Jun 09

ROD STEWART – “Baby Jane”

FT + Popular42 comments • 5,169 views

#523, 2nd July 1983, video

A blowsy wreck of a single, this, keys and sax and guitar and Rod all fighting for the same earspace over an aggressively chuntering rhythm. What you really notice is how one-note and shot Stewart sounds – his great strength as a vocalist, that way he could lead you into a story, completely gone. Though even if he did still have the power to turn “Baby Jane” into something that might intrigue you, that clunking chorus would kill the momentum anyway.



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  1. 31
    intothefireuk on 28 Jun 2009 #

    It does bring back memories of the summer of 1983 which was one of my better ones so I can’t completely dismiss it. Leaving that to one side the single does nothing for me at all. Rod’s hoary old vocal sounds like he’s on auto pilot and the contemptuous synth & sax backing is just nasty. Yet it’s annoyingly catchy – but then so is Swine Flu.

    As seems to be the majority view here Elton’s ‘I’m Still Standing’ is a far superior piece of pop – not that there’s any real reason for comparing them.

  2. 32
    TomLane on 28 Jun 2009 #

    The chorus of “when I give my heart next time…” is good but Rod is fighting the rest of the song. I think Stewart would laugh if you brought up this song in a discussion of his 80’s hits (e.g. “Love Touch”). But in the liner notes to his Storyteller box set Rod says, “This is a strange one, insomuch that the melody was already written…and all I had to was make the words fit. We knew we had a good one.” That box came out 20 years ago, so I’d be interested in what he thinks now. In the U.S. this got to #14.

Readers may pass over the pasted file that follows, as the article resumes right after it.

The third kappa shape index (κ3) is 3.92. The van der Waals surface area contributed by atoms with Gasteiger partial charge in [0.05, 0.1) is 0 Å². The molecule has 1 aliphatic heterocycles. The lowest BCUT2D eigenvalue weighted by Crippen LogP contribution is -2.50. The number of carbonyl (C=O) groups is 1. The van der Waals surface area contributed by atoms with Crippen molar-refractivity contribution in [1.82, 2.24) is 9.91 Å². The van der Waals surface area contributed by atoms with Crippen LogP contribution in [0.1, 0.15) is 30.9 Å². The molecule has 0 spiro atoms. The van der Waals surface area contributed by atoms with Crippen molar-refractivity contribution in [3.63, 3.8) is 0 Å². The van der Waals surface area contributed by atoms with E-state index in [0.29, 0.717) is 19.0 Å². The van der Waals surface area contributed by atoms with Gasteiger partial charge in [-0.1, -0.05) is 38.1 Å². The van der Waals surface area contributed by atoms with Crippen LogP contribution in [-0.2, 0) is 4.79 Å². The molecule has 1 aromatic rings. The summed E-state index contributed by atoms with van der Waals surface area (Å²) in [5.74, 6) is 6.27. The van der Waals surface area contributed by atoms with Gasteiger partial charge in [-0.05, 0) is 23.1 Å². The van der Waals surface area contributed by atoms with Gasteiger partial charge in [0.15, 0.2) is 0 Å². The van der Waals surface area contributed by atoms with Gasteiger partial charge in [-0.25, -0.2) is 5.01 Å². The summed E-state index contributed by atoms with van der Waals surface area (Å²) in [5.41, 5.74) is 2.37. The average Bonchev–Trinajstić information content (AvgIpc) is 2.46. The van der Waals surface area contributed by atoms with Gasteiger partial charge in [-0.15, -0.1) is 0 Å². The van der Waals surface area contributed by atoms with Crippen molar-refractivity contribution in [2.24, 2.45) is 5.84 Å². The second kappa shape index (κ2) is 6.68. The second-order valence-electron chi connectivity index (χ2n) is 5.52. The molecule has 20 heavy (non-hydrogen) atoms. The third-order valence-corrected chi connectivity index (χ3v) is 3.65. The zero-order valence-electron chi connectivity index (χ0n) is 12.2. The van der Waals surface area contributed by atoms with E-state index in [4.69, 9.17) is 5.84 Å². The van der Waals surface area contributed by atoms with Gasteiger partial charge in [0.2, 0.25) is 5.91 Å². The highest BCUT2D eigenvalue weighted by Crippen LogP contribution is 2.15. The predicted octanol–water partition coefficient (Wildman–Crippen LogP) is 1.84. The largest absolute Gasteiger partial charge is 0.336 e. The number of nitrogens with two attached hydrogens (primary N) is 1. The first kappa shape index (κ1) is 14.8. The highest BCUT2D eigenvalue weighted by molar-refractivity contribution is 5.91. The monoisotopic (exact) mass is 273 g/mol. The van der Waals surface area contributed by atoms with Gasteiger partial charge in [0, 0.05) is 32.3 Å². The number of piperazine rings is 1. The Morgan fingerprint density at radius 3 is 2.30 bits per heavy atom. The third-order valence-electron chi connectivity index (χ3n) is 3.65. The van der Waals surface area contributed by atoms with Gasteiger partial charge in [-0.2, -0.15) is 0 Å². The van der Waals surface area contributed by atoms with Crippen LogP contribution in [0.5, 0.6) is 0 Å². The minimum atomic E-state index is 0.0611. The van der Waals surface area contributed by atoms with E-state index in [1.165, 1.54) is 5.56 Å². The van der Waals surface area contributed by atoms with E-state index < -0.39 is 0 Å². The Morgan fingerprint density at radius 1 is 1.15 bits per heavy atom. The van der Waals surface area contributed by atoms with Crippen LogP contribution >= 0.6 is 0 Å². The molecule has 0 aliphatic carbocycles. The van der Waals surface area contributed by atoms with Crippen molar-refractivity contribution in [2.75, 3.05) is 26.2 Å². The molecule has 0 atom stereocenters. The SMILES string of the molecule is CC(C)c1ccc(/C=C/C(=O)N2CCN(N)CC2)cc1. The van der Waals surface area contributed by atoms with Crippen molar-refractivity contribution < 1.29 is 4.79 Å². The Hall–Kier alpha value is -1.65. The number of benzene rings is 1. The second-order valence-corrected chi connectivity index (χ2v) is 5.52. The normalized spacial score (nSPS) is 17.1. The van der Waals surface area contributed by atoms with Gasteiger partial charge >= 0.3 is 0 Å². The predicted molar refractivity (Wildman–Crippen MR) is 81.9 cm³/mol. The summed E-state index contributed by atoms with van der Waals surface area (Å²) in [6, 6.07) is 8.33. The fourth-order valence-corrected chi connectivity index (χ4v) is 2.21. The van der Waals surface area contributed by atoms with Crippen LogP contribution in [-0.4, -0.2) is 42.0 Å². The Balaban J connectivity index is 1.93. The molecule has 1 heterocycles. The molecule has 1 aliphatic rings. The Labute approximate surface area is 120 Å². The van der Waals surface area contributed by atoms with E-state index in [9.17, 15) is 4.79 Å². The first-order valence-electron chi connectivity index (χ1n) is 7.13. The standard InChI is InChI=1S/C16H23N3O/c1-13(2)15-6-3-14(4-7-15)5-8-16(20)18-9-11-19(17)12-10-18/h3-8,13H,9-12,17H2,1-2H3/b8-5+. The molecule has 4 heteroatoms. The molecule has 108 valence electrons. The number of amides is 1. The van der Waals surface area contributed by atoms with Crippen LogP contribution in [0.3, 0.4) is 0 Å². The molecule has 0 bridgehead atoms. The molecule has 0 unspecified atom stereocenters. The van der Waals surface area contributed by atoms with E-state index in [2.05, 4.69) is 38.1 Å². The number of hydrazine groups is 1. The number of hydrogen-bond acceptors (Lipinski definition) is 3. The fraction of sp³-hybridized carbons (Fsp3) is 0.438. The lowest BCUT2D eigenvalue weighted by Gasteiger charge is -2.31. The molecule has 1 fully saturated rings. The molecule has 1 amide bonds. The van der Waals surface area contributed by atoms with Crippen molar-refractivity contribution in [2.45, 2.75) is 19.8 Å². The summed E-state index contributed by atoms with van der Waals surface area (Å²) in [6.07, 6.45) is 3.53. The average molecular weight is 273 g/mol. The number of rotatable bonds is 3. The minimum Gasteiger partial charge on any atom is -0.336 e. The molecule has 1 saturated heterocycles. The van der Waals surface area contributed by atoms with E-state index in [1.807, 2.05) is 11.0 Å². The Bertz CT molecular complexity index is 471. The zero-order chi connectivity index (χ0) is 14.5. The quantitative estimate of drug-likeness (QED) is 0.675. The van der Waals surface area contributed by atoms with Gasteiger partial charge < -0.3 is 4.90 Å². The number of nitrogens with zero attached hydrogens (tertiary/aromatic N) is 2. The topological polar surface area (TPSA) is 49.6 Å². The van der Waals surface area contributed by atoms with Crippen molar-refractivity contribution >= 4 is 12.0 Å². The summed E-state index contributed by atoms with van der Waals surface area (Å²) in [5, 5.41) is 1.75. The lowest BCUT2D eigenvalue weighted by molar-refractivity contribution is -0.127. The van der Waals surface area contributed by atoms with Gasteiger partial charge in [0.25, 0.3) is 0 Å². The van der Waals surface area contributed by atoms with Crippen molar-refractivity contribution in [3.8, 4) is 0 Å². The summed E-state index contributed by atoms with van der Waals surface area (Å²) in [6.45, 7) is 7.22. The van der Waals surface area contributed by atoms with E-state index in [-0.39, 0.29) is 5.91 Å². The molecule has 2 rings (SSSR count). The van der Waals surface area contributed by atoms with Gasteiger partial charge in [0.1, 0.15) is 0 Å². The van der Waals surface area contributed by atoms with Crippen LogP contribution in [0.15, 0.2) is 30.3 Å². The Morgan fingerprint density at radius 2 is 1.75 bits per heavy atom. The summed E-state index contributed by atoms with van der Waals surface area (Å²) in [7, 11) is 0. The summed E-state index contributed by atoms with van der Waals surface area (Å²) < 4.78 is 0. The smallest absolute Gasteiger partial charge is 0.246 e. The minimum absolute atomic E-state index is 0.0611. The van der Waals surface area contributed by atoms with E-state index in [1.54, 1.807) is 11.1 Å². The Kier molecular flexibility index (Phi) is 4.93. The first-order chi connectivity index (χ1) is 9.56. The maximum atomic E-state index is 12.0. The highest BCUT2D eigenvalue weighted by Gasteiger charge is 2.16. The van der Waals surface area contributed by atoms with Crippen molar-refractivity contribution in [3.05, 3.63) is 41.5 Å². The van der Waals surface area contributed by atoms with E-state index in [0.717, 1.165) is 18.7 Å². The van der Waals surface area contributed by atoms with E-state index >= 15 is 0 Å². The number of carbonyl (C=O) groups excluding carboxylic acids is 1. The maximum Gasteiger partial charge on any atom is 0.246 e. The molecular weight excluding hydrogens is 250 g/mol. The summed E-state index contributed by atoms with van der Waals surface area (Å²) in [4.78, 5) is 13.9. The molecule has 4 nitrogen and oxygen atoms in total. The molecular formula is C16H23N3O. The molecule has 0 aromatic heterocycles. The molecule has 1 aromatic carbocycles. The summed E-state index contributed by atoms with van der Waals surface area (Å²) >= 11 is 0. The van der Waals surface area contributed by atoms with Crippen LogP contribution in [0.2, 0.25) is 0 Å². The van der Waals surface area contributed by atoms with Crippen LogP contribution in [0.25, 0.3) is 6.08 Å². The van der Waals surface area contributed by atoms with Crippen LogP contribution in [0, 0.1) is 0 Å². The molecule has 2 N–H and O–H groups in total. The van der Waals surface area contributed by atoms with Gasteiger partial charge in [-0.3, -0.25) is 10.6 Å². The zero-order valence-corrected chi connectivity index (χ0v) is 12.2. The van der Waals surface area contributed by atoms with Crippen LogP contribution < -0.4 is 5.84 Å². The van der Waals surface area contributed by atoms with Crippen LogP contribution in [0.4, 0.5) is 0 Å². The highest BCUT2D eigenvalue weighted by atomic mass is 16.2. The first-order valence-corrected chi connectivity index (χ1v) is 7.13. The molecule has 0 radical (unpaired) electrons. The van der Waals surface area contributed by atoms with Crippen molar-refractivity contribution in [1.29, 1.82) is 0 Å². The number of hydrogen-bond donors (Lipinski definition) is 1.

3. 33
    peter goodlaws on 11 Jul 2009 #

    I entirely agree that this is a struggle for Rod and he seems to lose interest by the time he exits, which is just as well because so had I.

  4. 34
    DV on 28 Dec 2009 #

    I remember loving this song’s swagger. I still like it in a “would rather not actually listen to it” kind of way.

  5. 35
    Brooksie on 2 Mar 2010 #

    I like it. It’s a fine enough pop song, if a little weak for a 3-week # 1. Along with Bowie and Elton the career resurgences were complete. Punk never happened.

  6. 36
    Paulito on 28 May 2010 #

    @#35 Bowie being lumped in with Rod and Elton must be one of the most inane categorisations I’ve seen here. Firstly, Bowie didn’t experience a “career resurgence” in 1983 – having not lost any of his popularity in the preceding years, he didn’t need one. Your comment also suggests that he was one of the artists that punk was supposed to wipe out. Far from it – he was a major influence on that movement and even more so on the new wave that followed. Moreover, he made some of the most celebrated and cutting-edge music of his career during the 1977-80 period. Indeed, it was only with “Let’s Dance” (while still a superior pop song and album) that he first showed signs of jumping the shark.